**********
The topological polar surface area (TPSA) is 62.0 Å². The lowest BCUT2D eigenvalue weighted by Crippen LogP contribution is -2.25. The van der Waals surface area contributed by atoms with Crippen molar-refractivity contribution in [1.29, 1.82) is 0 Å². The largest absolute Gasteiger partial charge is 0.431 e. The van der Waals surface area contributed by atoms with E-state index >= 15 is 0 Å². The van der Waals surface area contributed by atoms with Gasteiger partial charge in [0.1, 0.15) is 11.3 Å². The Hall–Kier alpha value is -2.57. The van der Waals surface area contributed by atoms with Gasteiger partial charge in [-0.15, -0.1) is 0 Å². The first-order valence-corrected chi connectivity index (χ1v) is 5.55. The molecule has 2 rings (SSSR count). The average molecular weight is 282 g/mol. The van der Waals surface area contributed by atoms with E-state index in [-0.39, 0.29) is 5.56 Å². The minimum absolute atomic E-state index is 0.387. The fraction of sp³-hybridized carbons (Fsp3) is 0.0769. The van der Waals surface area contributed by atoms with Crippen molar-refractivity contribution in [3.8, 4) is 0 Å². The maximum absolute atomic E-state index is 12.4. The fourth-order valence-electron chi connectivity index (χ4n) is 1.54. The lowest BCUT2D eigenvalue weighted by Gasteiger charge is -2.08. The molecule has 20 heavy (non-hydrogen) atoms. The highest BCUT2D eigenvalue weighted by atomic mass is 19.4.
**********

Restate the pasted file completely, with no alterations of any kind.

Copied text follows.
The topological polar surface area (TPSA) is 62.0 Å². The lowest BCUT2D eigenvalue weighted by Crippen LogP contribution is -2.25. The van der Waals surface area contributed by atoms with Crippen molar-refractivity contribution in [1.29, 1.82) is 0 Å². The largest absolute Gasteiger partial charge is 0.431 e. The van der Waals surface area contributed by atoms with E-state index >= 15 is 0 Å². The van der Waals surface area contributed by atoms with Gasteiger partial charge in [0.1, 0.15) is 11.3 Å². The Hall–Kier alpha value is -2.57. The van der Waals surface area contributed by atoms with Gasteiger partial charge in [-0.15, -0.1) is 0 Å². The first-order valence-corrected chi connectivity index (χ1v) is 5.55. The molecule has 2 rings (SSSR count). The average molecular weight is 282 g/mol. The van der Waals surface area contributed by atoms with E-state index in [-0.39, 0.29) is 5.56 Å². The minimum absolute atomic E-state index is 0.387. The fraction of sp³-hybridized carbons (Fsp3) is 0.0769. The van der Waals surface area contributed by atoms with Crippen molar-refractivity contribution in [3.8, 4) is 0 Å². The maximum absolute atomic E-state index is 12.4. The fourth-order valence-electron chi connectivity index (χ4n) is 1.54. The lowest BCUT2D eigenvalue weighted by Gasteiger charge is -2.08. The molecule has 20 heavy (non-hydrogen) atoms. The highest BCUT2D eigenvalue weighted by atomic mass is 19.4.